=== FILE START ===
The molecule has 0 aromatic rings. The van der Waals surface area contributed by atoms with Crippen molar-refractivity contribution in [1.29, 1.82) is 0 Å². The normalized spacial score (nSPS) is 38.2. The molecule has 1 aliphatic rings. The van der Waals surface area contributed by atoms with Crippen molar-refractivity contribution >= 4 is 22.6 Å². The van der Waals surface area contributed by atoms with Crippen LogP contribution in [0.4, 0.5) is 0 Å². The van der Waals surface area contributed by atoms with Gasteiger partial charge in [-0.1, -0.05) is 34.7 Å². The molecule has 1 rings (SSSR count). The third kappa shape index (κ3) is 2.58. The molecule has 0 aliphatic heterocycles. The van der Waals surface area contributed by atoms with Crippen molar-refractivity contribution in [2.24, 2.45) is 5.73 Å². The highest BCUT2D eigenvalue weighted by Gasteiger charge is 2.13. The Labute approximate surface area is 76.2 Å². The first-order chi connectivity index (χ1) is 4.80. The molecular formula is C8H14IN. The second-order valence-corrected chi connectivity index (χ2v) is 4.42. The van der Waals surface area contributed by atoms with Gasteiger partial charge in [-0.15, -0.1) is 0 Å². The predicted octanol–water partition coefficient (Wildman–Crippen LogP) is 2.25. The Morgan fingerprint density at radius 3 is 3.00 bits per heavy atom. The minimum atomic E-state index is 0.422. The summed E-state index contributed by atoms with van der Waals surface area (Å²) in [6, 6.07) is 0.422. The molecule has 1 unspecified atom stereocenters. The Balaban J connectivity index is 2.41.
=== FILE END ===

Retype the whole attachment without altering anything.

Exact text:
The molecule has 0 aromatic rings. The van der Waals surface area contributed by atoms with Crippen molar-refractivity contribution in [1.29, 1.82) is 0 Å². The normalized spacial score (nSPS) is 38.2. The molecule has 1 aliphatic rings. The van der Waals surface area contributed by atoms with Crippen molar-refractivity contribution >= 4 is 22.6 Å². The van der Waals surface area contributed by atoms with Crippen LogP contribution in [0.4, 0.5) is 0 Å². The van der Waals surface area contributed by atoms with Gasteiger partial charge in [-0.1, -0.05) is 34.7 Å². The molecule has 1 rings (SSSR count). The third kappa shape index (κ3) is 2.58. The molecule has 0 aliphatic heterocycles. The van der Waals surface area contributed by atoms with Crippen molar-refractivity contribution in [2.24, 2.45) is 5.73 Å². The highest BCUT2D eigenvalue weighted by Gasteiger charge is 2.13. The Labute approximate surface area is 76.2 Å². The first-order chi connectivity index (χ1) is 4.80. The molecular formula is C8H14IN. The second-order valence-corrected chi connectivity index (χ2v) is 4.42. The van der Waals surface area contributed by atoms with Gasteiger partial charge in [-0.15, -0.1) is 0 Å². The predicted octanol–water partition coefficient (Wildman–Crippen LogP) is 2.25. The Morgan fingerprint density at radius 3 is 3.00 bits per heavy atom. The minimum atomic E-state index is 0.422. The summed E-state index contributed by atoms with van der Waals surface area (Å²) in [6, 6.07) is 0.422. The molecule has 1 unspecified atom stereocenters. The Balaban J connectivity index is 2.41.